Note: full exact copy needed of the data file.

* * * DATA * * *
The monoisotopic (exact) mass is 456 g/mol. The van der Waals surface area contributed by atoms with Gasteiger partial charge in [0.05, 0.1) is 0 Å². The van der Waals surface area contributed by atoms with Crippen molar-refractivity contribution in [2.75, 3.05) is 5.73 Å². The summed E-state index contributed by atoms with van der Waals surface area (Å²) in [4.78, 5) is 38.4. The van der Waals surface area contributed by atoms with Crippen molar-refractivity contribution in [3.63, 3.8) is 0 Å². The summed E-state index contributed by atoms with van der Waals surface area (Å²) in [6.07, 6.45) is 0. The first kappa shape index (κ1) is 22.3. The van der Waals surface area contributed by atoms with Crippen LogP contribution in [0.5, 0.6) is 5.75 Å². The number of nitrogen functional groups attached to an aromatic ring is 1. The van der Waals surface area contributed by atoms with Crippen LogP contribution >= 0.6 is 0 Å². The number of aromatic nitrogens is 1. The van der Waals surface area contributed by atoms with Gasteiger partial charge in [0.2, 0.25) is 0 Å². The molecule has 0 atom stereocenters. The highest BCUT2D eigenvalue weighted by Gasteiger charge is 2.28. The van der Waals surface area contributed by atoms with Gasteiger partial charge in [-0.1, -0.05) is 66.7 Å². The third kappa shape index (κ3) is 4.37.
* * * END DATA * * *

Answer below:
The monoisotopic (exact) mass is 456 g/mol. The van der Waals surface area contributed by atoms with Gasteiger partial charge in [0.05, 0.1) is 0 Å². The van der Waals surface area contributed by atoms with Crippen molar-refractivity contribution in [2.75, 3.05) is 5.73 Å². The summed E-state index contributed by atoms with van der Waals surface area (Å²) in [4.78, 5) is 38.4. The van der Waals surface area contributed by atoms with Crippen molar-refractivity contribution in [3.63, 3.8) is 0 Å². The summed E-state index contributed by atoms with van der Waals surface area (Å²) in [6.07, 6.45) is 0. The first kappa shape index (κ1) is 22.3. The van der Waals surface area contributed by atoms with Crippen LogP contribution in [0.5, 0.6) is 5.75 Å². The number of nitrogen functional groups attached to an aromatic ring is 1. The van der Waals surface area contributed by atoms with Crippen LogP contribution >= 0.6 is 0 Å². The number of aromatic nitrogens is 1. The van der Waals surface area contributed by atoms with Gasteiger partial charge in [0.2, 0.25) is 0 Å². The molecule has 0 atom stereocenters. The highest BCUT2D eigenvalue weighted by Gasteiger charge is 2.28. The van der Waals surface area contributed by atoms with Gasteiger partial charge in [-0.1, -0.05) is 66.7 Å². The third kappa shape index (κ3) is 4.37.